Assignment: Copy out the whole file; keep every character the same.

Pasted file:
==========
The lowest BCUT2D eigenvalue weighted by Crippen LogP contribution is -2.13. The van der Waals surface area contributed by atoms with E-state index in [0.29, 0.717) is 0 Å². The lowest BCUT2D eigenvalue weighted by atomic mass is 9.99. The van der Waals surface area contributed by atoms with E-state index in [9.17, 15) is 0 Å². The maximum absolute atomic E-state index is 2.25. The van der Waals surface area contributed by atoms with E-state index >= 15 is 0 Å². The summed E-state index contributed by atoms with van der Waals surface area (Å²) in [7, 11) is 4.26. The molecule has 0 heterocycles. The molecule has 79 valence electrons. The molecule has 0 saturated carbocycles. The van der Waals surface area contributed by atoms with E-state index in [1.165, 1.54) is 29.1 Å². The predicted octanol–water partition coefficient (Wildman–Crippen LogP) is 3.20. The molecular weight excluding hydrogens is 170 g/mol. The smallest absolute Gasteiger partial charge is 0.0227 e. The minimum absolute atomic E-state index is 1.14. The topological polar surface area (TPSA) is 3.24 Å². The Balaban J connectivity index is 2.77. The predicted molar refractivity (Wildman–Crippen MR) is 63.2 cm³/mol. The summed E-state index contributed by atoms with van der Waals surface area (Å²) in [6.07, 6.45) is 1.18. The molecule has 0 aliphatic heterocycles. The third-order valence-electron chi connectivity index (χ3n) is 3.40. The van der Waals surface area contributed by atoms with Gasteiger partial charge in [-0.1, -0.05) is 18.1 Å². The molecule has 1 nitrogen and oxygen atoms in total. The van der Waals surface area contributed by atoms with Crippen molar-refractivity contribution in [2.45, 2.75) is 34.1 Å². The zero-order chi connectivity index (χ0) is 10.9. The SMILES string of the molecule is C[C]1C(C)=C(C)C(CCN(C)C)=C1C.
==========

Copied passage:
The lowest BCUT2D eigenvalue weighted by Crippen LogP contribution is -2.13. The van der Waals surface area contributed by atoms with E-state index in [0.29, 0.717) is 0 Å². The lowest BCUT2D eigenvalue weighted by atomic mass is 9.99. The van der Waals surface area contributed by atoms with E-state index in [9.17, 15) is 0 Å². The maximum absolute atomic E-state index is 2.25. The van der Waals surface area contributed by atoms with E-state index >= 15 is 0 Å². The summed E-state index contributed by atoms with van der Waals surface area (Å²) in [7, 11) is 4.26. The molecule has 0 heterocycles. The molecule has 79 valence electrons. The molecule has 0 saturated carbocycles. The van der Waals surface area contributed by atoms with E-state index in [1.165, 1.54) is 29.1 Å². The predicted octanol–water partition coefficient (Wildman–Crippen LogP) is 3.20. The molecular weight excluding hydrogens is 170 g/mol. The smallest absolute Gasteiger partial charge is 0.0227 e. The minimum absolute atomic E-state index is 1.14. The topological polar surface area (TPSA) is 3.24 Å². The Balaban J connectivity index is 2.77. The predicted molar refractivity (Wildman–Crippen MR) is 63.2 cm³/mol. The summed E-state index contributed by atoms with van der Waals surface area (Å²) in [6.07, 6.45) is 1.18. The molecule has 0 aliphatic heterocycles. The third-order valence-electron chi connectivity index (χ3n) is 3.40. The van der Waals surface area contributed by atoms with Gasteiger partial charge in [-0.1, -0.05) is 18.1 Å². The molecule has 1 nitrogen and oxygen atoms in total. The van der Waals surface area contributed by atoms with Crippen molar-refractivity contribution in [2.45, 2.75) is 34.1 Å². The zero-order chi connectivity index (χ0) is 10.9. The SMILES string of the molecule is C[C]1C(C)=C(C)C(CCN(C)C)=C1C.